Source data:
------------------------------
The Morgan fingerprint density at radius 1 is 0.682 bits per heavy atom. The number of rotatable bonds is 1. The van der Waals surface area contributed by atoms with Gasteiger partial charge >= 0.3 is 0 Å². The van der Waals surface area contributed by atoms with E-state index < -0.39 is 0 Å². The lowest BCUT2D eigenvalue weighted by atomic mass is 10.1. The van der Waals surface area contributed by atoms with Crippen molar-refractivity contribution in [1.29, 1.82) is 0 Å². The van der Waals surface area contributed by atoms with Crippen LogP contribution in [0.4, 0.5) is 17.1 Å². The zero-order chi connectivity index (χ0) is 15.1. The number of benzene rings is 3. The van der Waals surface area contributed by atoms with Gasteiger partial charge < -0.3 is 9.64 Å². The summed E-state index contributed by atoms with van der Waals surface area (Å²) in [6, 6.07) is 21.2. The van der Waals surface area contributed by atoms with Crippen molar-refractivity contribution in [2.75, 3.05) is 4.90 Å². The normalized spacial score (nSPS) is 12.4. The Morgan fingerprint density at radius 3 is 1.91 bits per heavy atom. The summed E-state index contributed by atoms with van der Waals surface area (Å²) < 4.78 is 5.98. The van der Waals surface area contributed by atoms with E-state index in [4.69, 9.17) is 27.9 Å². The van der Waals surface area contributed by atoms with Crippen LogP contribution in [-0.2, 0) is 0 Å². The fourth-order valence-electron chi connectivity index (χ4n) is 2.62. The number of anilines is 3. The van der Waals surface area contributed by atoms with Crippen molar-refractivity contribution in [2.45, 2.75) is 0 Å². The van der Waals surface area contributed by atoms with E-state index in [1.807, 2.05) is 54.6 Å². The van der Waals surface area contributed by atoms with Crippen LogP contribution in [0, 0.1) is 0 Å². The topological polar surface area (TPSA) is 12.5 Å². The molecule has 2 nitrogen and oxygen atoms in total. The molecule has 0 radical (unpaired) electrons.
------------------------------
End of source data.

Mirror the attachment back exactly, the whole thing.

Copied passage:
The Morgan fingerprint density at radius 1 is 0.682 bits per heavy atom. The number of rotatable bonds is 1. The van der Waals surface area contributed by atoms with Gasteiger partial charge >= 0.3 is 0 Å². The van der Waals surface area contributed by atoms with E-state index < -0.39 is 0 Å². The lowest BCUT2D eigenvalue weighted by atomic mass is 10.1. The van der Waals surface area contributed by atoms with Crippen molar-refractivity contribution in [1.29, 1.82) is 0 Å². The van der Waals surface area contributed by atoms with Crippen LogP contribution in [0.4, 0.5) is 17.1 Å². The zero-order chi connectivity index (χ0) is 15.1. The number of benzene rings is 3. The van der Waals surface area contributed by atoms with Gasteiger partial charge < -0.3 is 9.64 Å². The summed E-state index contributed by atoms with van der Waals surface area (Å²) in [6, 6.07) is 21.2. The van der Waals surface area contributed by atoms with Crippen molar-refractivity contribution in [2.75, 3.05) is 4.90 Å². The normalized spacial score (nSPS) is 12.4. The Morgan fingerprint density at radius 3 is 1.91 bits per heavy atom. The summed E-state index contributed by atoms with van der Waals surface area (Å²) < 4.78 is 5.98. The van der Waals surface area contributed by atoms with E-state index in [4.69, 9.17) is 27.9 Å². The van der Waals surface area contributed by atoms with Crippen LogP contribution in [-0.2, 0) is 0 Å². The fourth-order valence-electron chi connectivity index (χ4n) is 2.62. The number of anilines is 3. The van der Waals surface area contributed by atoms with Crippen molar-refractivity contribution in [2.45, 2.75) is 0 Å². The van der Waals surface area contributed by atoms with E-state index in [1.807, 2.05) is 54.6 Å². The van der Waals surface area contributed by atoms with Crippen LogP contribution in [0, 0.1) is 0 Å². The topological polar surface area (TPSA) is 12.5 Å². The molecule has 2 nitrogen and oxygen atoms in total. The molecule has 0 radical (unpaired) electrons.